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102 items found
This working paper provides a short overview of the challenges and opportunities related to child protection and the use of encryption technology. While it does not constitute the UNICEF organizational position on the topic, it is meant to inform UNICEF on the issue and to reach and engage professionals, including nonexperts, within and between the child rights and privacy rights sectors. This paper will provide an overview of the debate around encryption and its possible impact on children’s right to protection from harm. It also reflects on the pros and cons of some proposed solutions.

AUTHOR(S)

Daniel Kardefelt Winther; Emma Day; Gabrielle Berman; Sabine K. Witting; Anjan Bose
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While remote learning measures are essential for mitigating the short-term and long-term consequences of COVID-19 school closures, little is known about their impact on and effectiveness for learning. This working paper contributes to filling this gap by: 1. exploring how disrupted schooling may affect foundational learning skills, using data from MICS6 (Multiple Indicator Cluster Surveys - round 6) in 2017–2019; 2. examining how countries are delivering and monitoring remote learning based on data from the UNESCO-UNICEF-World Bank’s National Education Responses to COVID-19 School Closures survey; and 3. presenting promising key practices for the effective delivery and monitoring of remote learning.

AUTHOR(S)

Carolina Alban Conto; Spogmai Akseer; Thomas Dreesen; Akito Kamei; Suguru Mizunoya; Annika Rigole
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Acknowledging that health, economic, and social crises can rapidly become a crisis for children, this paper seeks to contribute evidence to understanding what the crisis means for children and for families with children in the countries of Southern and Eastern Europe and Central Asia. In particular, what governments and stakeholders should be looking for when seeking to protect children from the worst outcomes of the crisis. In doing so, this paper asks: Through which mechanisms can COVID-19 affect children in the region? What can we learn from previous crises about the potential effects on children and those who care for children? How is vulnerability to poverty and child well-being likely to be affected? Are initial government responses to the crisis likely to worsen or mitigate risks to children’s well-being? And how might future public policies be optimized in the short and medium term to protect child outcomes?

What difference does a dollar a day make? For the poorest households in Jordan, many of whom escaped conflict in the Syrian Arab Republic, UNICEF Jordan’s Hajati humanitarian cash transfer programme helps them keep their children in school, fed and clothed – all for less than one dollar per day. In fact, cash transfers have the potential to touch on myriad of child and household well-being outcomes beyond food security and schooling.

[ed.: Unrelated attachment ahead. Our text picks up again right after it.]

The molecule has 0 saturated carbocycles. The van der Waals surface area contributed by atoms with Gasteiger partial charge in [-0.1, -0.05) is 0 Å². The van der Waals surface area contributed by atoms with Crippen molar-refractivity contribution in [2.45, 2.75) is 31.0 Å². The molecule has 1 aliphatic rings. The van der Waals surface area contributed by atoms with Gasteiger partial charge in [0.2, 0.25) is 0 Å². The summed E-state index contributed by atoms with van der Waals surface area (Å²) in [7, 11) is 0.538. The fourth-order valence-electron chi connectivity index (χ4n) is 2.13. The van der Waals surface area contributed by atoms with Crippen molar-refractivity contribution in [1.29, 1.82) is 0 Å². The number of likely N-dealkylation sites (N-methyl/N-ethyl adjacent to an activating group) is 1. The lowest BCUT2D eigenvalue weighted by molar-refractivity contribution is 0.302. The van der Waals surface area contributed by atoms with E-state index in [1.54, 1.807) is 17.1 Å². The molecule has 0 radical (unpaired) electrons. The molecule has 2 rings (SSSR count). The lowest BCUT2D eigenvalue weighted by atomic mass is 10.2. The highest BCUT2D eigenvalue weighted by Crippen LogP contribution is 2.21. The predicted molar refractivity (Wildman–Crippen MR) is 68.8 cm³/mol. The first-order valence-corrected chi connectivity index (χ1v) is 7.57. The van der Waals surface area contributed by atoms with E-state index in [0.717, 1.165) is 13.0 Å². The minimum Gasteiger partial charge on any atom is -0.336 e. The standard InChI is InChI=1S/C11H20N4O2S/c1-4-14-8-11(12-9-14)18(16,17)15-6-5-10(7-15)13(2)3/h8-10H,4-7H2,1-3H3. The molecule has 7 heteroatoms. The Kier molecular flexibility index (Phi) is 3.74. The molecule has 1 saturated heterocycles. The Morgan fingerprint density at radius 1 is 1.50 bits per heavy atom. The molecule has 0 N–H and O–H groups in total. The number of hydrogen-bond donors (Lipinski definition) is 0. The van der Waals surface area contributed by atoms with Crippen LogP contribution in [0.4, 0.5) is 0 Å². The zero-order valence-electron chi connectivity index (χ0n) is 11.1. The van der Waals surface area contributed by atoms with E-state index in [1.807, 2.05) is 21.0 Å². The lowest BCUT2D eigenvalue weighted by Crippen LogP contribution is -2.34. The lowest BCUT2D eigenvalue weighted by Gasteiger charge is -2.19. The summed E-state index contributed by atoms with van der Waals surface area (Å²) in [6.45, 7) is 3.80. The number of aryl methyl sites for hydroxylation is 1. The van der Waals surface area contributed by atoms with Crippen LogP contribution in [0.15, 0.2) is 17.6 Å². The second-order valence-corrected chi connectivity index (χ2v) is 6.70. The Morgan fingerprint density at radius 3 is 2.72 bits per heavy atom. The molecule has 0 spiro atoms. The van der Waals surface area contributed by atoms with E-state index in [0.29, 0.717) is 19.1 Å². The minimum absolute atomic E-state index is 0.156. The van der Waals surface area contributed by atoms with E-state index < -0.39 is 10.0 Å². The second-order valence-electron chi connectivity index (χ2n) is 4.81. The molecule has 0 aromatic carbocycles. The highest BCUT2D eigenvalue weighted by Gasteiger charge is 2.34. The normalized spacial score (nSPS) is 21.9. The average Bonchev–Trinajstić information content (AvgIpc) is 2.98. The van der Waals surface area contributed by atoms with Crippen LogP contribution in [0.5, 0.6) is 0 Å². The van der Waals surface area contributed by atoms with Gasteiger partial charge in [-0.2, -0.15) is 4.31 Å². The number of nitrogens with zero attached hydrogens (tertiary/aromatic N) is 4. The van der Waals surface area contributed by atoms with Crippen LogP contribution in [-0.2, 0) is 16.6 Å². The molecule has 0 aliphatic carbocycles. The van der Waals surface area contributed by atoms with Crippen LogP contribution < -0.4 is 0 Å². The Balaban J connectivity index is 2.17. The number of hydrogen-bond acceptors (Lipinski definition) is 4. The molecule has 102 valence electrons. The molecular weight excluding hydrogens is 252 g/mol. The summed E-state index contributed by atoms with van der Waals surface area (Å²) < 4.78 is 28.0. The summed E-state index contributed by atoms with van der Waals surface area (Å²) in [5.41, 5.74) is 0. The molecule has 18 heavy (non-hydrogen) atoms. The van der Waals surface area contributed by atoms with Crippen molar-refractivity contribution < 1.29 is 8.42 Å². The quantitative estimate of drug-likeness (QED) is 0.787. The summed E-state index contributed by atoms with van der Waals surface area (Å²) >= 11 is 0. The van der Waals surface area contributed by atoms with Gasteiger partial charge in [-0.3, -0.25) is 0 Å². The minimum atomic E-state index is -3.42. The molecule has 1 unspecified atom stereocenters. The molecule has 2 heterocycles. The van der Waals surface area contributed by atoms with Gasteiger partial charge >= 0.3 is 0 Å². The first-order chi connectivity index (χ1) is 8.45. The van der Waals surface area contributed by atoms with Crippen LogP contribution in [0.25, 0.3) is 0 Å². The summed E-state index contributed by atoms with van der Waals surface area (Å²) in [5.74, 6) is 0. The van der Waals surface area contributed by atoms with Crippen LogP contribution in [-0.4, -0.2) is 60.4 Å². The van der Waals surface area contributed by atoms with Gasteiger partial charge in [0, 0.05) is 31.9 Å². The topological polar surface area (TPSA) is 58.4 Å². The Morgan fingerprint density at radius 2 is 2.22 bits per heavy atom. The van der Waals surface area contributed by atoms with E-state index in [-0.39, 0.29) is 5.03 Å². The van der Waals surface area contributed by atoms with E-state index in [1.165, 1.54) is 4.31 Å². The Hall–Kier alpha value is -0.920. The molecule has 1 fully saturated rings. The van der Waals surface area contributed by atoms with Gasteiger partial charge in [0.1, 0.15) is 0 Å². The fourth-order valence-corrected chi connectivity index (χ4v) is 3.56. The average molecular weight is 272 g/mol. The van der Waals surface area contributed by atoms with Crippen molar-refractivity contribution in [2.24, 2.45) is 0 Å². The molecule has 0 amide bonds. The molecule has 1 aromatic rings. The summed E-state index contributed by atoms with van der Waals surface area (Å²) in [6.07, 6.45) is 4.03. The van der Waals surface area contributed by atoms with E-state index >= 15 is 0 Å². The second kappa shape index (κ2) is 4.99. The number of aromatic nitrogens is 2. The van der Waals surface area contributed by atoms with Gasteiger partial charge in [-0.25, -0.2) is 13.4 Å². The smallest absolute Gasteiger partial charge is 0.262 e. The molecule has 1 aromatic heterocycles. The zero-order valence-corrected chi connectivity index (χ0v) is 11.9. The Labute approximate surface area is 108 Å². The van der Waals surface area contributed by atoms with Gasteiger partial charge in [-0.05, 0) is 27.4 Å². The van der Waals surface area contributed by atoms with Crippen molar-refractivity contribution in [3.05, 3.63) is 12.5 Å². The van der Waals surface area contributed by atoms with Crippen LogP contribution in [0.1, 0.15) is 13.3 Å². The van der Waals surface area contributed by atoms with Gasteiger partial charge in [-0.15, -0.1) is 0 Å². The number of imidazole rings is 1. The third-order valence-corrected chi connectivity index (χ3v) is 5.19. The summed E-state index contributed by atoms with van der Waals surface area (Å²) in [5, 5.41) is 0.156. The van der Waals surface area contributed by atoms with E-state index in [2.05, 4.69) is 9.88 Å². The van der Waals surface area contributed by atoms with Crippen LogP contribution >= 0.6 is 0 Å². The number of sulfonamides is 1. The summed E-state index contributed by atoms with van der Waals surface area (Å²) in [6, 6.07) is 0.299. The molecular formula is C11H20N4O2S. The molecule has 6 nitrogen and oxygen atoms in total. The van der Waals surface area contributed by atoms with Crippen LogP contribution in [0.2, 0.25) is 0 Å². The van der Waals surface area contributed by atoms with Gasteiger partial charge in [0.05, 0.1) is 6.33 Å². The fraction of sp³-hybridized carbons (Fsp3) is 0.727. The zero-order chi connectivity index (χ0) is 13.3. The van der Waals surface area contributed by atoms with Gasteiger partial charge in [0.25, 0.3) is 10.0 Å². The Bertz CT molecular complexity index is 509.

This paper examines the impact of the United Republic of Tanzania’s Productive Social Safety Net (PSSN) on child work and education.

AUTHOR(S)

Jacobus de Hoop; Margaret W. Gichane; Valeria Groppo; Stephanie Simmons Zuilkowski
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This report explores how the role of families, and family policies from around the world, can contribute to meeting the ambitions of the Sustainable Development Goals (SDGs). Given the key role that both families and family policies have in determining social progress, and the national and international focus on meeting the SDGs by 2030, the timing of the publication is opportune. The report summarizes reviews of evidence across six SDGs that cover poverty, health, education, gender equality, youth unemployment, and ending violence to highlight some important issues that policymakers might consider when making future policies work for families, and family policies work for the future. A key contribution of the work, given the broad scope of the SDG ambitions, has been to map how the successes of family-focused policies and programmes in one SDG have also been successful in contributing to positive outcomes in other goal areas.

AUTHOR(S)

Dominic Richardson; Esuna Dugarova; Daryl Higgins; Keiko Hirao; Despina Karamperidou; Zitha Mokomane; Mihaela Robila
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The COVID-19 pandemic has had an unprecedented impact on societies, globally. To help contain the spread of the disease, schools around the world have closed, affecting 1.6 billion learners – approximately 91 per cent of the world’s enrolled students. Governments and education stakeholders have responded swiftly to continue children’s learning, using various delivery channels including digital tools, TV/radio-based teaching and take-home packages for parent or carer-guided education. However, the massive scale of school closures has laid bare the uneven distribution of the technology needed to facilitate remote learning. It has also highlighted the lack of preparedness and low resilience of systems to support teachers, facilitators and parents/caregivers in the successful and safe use of technology for learning. Using data on access to technology from household surveys (MICS and DHS) and information on national education responses to school closures gathered from UNICEF education staff in over 120 countries, this brief explores potential promising practices for equitable remote learning.

AUTHOR(S)

Thomas Dreesen; Spogmai Akseer; Mathieu Brossard; Pragya Dewan; Juan-Pablo Giraldo; Akito Kamei; Suguru Mizunoya; Javier Santiago Ortiz Correa
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102 items found